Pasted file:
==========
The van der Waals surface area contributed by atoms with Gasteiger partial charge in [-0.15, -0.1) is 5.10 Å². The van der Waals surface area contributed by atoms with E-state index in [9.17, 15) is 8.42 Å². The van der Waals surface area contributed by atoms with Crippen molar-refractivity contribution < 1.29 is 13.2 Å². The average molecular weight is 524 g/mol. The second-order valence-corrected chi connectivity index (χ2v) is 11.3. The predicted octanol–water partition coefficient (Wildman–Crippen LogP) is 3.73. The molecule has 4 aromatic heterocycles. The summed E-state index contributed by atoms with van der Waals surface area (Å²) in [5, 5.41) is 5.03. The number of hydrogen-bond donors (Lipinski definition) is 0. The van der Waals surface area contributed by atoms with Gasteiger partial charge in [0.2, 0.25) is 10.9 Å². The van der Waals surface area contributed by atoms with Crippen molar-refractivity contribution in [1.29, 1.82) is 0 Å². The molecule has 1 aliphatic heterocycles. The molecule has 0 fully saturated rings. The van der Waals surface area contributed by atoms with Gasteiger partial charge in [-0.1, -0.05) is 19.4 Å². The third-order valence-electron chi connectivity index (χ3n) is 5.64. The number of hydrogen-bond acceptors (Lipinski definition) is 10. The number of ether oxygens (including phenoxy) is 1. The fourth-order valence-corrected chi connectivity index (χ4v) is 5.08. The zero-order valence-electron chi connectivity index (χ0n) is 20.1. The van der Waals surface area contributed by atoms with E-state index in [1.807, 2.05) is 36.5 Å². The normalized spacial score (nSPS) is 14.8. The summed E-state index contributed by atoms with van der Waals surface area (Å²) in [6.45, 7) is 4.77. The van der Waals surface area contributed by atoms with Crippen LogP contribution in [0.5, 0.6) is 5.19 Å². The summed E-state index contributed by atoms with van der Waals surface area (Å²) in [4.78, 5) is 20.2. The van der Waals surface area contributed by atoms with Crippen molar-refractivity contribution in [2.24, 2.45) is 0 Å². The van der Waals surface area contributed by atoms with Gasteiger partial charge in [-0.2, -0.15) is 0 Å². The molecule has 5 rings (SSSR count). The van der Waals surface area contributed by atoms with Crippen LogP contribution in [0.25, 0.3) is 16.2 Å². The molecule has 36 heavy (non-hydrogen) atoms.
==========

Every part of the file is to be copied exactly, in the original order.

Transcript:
The van der Waals surface area contributed by atoms with Gasteiger partial charge in [-0.15, -0.1) is 5.10 Å². The van der Waals surface area contributed by atoms with E-state index in [9.17, 15) is 8.42 Å². The van der Waals surface area contributed by atoms with Crippen molar-refractivity contribution < 1.29 is 13.2 Å². The average molecular weight is 524 g/mol. The second-order valence-corrected chi connectivity index (χ2v) is 11.3. The predicted octanol–water partition coefficient (Wildman–Crippen LogP) is 3.73. The molecule has 4 aromatic heterocycles. The summed E-state index contributed by atoms with van der Waals surface area (Å²) in [5, 5.41) is 5.03. The number of hydrogen-bond donors (Lipinski definition) is 0. The van der Waals surface area contributed by atoms with Gasteiger partial charge in [0.2, 0.25) is 10.9 Å². The van der Waals surface area contributed by atoms with Crippen molar-refractivity contribution in [1.29, 1.82) is 0 Å². The molecule has 1 aliphatic heterocycles. The molecule has 0 fully saturated rings. The van der Waals surface area contributed by atoms with Gasteiger partial charge in [-0.1, -0.05) is 19.4 Å². The third-order valence-electron chi connectivity index (χ3n) is 5.64. The number of hydrogen-bond acceptors (Lipinski definition) is 10. The number of ether oxygens (including phenoxy) is 1. The fourth-order valence-corrected chi connectivity index (χ4v) is 5.08. The zero-order valence-electron chi connectivity index (χ0n) is 20.1. The van der Waals surface area contributed by atoms with E-state index in [1.807, 2.05) is 36.5 Å². The normalized spacial score (nSPS) is 14.8. The summed E-state index contributed by atoms with van der Waals surface area (Å²) in [6.45, 7) is 4.77. The van der Waals surface area contributed by atoms with Crippen LogP contribution in [0.5, 0.6) is 5.19 Å². The summed E-state index contributed by atoms with van der Waals surface area (Å²) in [4.78, 5) is 20.2. The van der Waals surface area contributed by atoms with Crippen molar-refractivity contribution in [2.24, 2.45) is 0 Å². The van der Waals surface area contributed by atoms with Gasteiger partial charge in [-0.2, -0.15) is 0 Å². The molecule has 5 rings (SSSR count). The van der Waals surface area contributed by atoms with Crippen LogP contribution in [0.25, 0.3) is 16.2 Å². The molecule has 36 heavy (non-hydrogen) atoms.